― Henry David Thoreau
For most of the legislators, this is a problem they inherited and didn’t create. Only a third of the House and 31% of Senate were in office before the McCleary Lawsuit was filed in 2007. A large majority in both houses came into office after both ESHB 2261 and SHB 2776 were passed. As politicians who face the demands of re-election, their perspective is likely based on doing the most they can to address the Court’s expectations, while minimizing the amount of new taxes on their voting record. Given that perspective, it isn’t surprising that many legislators have set a fairly low bar for what they think it will take to comply with the McCleary decision.
The Supreme Court Justices, on the other hand, have a much more historical perspective. As anyone who has read the McCleary ruling can tell, the Court views the McCleary case through the lens of the Doran decision. While the elements and the conclusions of the two cases are very similar, the Court’s response is quite different. In both Doran and McCleary, the Court found that the State’s K-12 system violated the ample and uniform provisions of the constitution through its heavy reliance on local levy funds to support basic education. In Doran, however, the Court directed the State to define basic education and then fund it, but at that point the Court backed away.
The current justices have ample evidence that the previous hands-off approach didn’t work, so they maintained jurisdiction in their case. They appear to have accepted the State’s defense before the Court that ESHB 2261 and SHB 2776 would fix the problem. However, they gave the State a deadline until 2018 (the same deadline in that legislation) to fully implement that new funding system. Through their retained jurisdiction, they planned to monitor the Legislature’s annual progress toward achieving those legislative provisions. When that progress seemed lacking, the Court ordered the Legislature to provide a plan indicating how they intended to meet the requirements of the ruling by 2018. The Legislature’s failure to produce the ordered plan is a primary basis for the Court’s September 2014 Contempt Order.
The problem with all three budget proposals is none of them include a plan for reaching full compliance by 2018. One key element of ESHB 2261 that is completely missing in current legislation is how the State intends to fund the part of educator compensation currently covered by local levies. In my November 2014 blog, I cited House Appropriations Chair Ross Hunter, stating that those costs are $3.5 billion in the 2017-19 biennium. If I-1351 is implemented as approved by the voters, another billion dollars of local costs will be added. One can only assume that the Court will frown on any legislative plan that fails to address this significant aspect of basic education funding.
So much for the Court’s and the Legislature’s perspectives. It’s probably worth noting school district leaders’ viewpoint on these developments. Most school district superintendents share the Court’s more historical view of the current situation. Many of them have been working in the K-12 system two, three, or even four decades. During that time, they have experienced first-hand the gap between the Court’s intent and the Legislature’s actions. And as leaders, they’ve been forced to find ways to fill that gap. While there is a general recognition that local levies should not support basic education, these leaders know that without levies students would suffer by missing the critical, ongoing support provided by those funds. They also recognize the wide disparity in the ability of various communities to support their schools through local levy funding, so they understand the Court’s ruling that levies shouldn’t be used to fund basic education services.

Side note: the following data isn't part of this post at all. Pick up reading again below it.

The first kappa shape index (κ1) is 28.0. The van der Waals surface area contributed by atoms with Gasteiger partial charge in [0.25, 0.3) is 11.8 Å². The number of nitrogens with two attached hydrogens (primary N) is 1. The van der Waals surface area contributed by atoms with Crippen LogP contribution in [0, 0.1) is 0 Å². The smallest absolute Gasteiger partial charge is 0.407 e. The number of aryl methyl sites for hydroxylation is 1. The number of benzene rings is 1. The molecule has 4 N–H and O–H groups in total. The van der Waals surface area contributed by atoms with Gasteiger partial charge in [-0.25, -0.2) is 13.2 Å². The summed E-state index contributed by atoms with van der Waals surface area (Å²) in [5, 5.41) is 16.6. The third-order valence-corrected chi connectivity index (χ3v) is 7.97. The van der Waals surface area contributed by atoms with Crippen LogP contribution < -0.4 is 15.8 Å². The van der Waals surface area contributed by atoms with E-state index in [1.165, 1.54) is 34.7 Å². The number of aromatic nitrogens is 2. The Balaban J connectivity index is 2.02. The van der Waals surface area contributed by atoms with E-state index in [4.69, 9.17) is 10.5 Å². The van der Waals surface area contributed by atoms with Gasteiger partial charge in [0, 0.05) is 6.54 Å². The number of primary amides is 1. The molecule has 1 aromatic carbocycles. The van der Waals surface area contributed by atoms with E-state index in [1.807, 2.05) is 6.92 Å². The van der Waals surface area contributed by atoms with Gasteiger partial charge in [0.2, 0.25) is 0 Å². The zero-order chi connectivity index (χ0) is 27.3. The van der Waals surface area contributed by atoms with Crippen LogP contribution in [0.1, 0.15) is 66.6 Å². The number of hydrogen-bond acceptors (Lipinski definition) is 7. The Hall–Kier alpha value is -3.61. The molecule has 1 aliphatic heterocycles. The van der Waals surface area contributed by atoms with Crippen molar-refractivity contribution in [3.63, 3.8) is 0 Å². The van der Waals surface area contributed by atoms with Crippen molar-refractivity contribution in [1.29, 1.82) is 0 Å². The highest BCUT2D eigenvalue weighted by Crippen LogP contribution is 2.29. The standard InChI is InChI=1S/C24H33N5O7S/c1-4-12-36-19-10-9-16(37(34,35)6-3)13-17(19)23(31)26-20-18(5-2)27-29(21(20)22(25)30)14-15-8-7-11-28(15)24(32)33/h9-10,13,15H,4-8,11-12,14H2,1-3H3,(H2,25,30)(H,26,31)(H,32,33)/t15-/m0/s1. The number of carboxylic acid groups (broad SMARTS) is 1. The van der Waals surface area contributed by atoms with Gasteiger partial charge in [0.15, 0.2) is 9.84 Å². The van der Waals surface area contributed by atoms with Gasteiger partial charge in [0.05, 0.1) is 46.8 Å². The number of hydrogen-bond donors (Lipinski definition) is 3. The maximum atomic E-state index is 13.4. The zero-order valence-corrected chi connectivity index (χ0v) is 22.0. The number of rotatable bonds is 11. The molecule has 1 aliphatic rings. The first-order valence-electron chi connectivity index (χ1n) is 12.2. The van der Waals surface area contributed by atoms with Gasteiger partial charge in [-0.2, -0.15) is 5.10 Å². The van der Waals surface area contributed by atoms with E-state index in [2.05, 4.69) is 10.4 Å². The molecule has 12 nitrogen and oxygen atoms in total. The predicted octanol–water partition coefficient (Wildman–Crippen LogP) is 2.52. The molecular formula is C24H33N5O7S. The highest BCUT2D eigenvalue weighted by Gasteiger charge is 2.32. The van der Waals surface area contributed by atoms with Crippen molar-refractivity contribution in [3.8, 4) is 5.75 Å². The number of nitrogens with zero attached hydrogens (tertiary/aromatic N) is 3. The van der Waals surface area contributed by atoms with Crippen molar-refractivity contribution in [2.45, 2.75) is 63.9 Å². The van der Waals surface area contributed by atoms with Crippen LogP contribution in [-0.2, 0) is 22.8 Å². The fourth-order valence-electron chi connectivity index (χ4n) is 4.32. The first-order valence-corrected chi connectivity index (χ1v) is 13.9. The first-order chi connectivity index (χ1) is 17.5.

As much as superintendents support that position, the thought of losing levy capacity to meet those needs is making most of our leaders very nervous. And more so, when our policy makers pronounce “job done” with the implementation of the minimal provisions of SHB 2776. That not only avoids the very difficult issues related to local funding for compensation, but there are many other problems with the staff allocation ratios defined in SHB 2776. Here are but a few examples. The “prototypical” elementary school of 400 students receives 0.076 of a School Nurse, 0.017 of a Psychologist, and 0.493 of a Guidance Counselor. The “prototypical” middle school of 432 students receives 0.060 School Nurse, 0.002 Psychologist, and 0.519 of a Librarian. Can anyone argue with a straight face that such allocations make sense? Should the Court view this as an ample provision of these services?
In addition to those formula inadequacies, there are other issues not even addressed in the new allocation formula. Because of the recent substitute teacher shortage, WASA studied the suggestion that the problem was caused by school districts not paying the substitutes enough. Based on our analysis, school districts are paying about $100 million more for substitute teachers than they receive with the current allocation formula. Local levies have covered those costs as well as the cost of providing more reasonable staffing than allocated by the prototypical funding model. It is difficult to argue that these are not basic education functions. Until the State does a more realistic job of funding the real cost of basic education, however, local levy resources are the only tool district leaders have to make the system work in the real world with real students and teachers attempting to meet their community’s expectations.